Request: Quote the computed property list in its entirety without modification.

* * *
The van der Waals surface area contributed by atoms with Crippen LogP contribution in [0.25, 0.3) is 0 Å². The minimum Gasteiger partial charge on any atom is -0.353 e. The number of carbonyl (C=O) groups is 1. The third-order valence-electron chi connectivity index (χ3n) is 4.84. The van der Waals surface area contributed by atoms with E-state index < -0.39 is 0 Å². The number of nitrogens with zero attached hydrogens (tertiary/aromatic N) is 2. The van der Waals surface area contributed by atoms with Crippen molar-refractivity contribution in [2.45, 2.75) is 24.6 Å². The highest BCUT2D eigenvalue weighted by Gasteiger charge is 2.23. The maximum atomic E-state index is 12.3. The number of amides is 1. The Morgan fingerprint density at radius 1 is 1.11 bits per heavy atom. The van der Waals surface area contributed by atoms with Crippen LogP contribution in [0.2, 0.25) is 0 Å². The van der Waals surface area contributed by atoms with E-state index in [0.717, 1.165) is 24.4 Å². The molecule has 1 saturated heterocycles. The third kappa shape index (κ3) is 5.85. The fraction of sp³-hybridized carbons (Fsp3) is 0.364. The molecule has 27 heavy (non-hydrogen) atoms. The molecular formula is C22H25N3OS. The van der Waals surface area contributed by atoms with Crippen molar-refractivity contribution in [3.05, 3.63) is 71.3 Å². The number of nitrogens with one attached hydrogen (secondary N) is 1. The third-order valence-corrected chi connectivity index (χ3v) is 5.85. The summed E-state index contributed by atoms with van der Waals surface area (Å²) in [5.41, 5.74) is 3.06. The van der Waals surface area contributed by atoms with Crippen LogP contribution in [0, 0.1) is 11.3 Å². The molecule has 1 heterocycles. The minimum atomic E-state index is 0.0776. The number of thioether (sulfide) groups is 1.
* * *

The van der Waals surface area contributed by atoms with Crippen LogP contribution in [0.25, 0.3) is 0 Å². The minimum Gasteiger partial charge on any atom is -0.353 e. The number of carbonyl (C=O) groups is 1. The third-order valence-electron chi connectivity index (χ3n) is 4.84. The van der Waals surface area contributed by atoms with E-state index < -0.39 is 0 Å². The number of nitrogens with zero attached hydrogens (tertiary/aromatic N) is 2. The van der Waals surface area contributed by atoms with Crippen molar-refractivity contribution in [2.45, 2.75) is 24.6 Å². The highest BCUT2D eigenvalue weighted by Gasteiger charge is 2.23. The maximum atomic E-state index is 12.3. The number of amides is 1. The Morgan fingerprint density at radius 1 is 1.11 bits per heavy atom. The van der Waals surface area contributed by atoms with Crippen LogP contribution in [0.2, 0.25) is 0 Å². The van der Waals surface area contributed by atoms with E-state index in [0.717, 1.165) is 24.4 Å². The molecule has 1 saturated heterocycles. The third kappa shape index (κ3) is 5.85. The fraction of sp³-hybridized carbons (Fsp3) is 0.364. The molecule has 27 heavy (non-hydrogen) atoms. The molecular formula is C22H25N3OS. The van der Waals surface area contributed by atoms with Crippen molar-refractivity contribution in [3.05, 3.63) is 71.3 Å². The number of nitrogens with one attached hydrogen (secondary N) is 1. The third-order valence-corrected chi connectivity index (χ3v) is 5.85. The summed E-state index contributed by atoms with van der Waals surface area (Å²) in [5.41, 5.74) is 3.06. The van der Waals surface area contributed by atoms with Crippen LogP contribution in [0, 0.1) is 11.3 Å². The molecule has 1 heterocycles. The minimum atomic E-state index is 0.0776. The number of thioether (sulfide) groups is 1.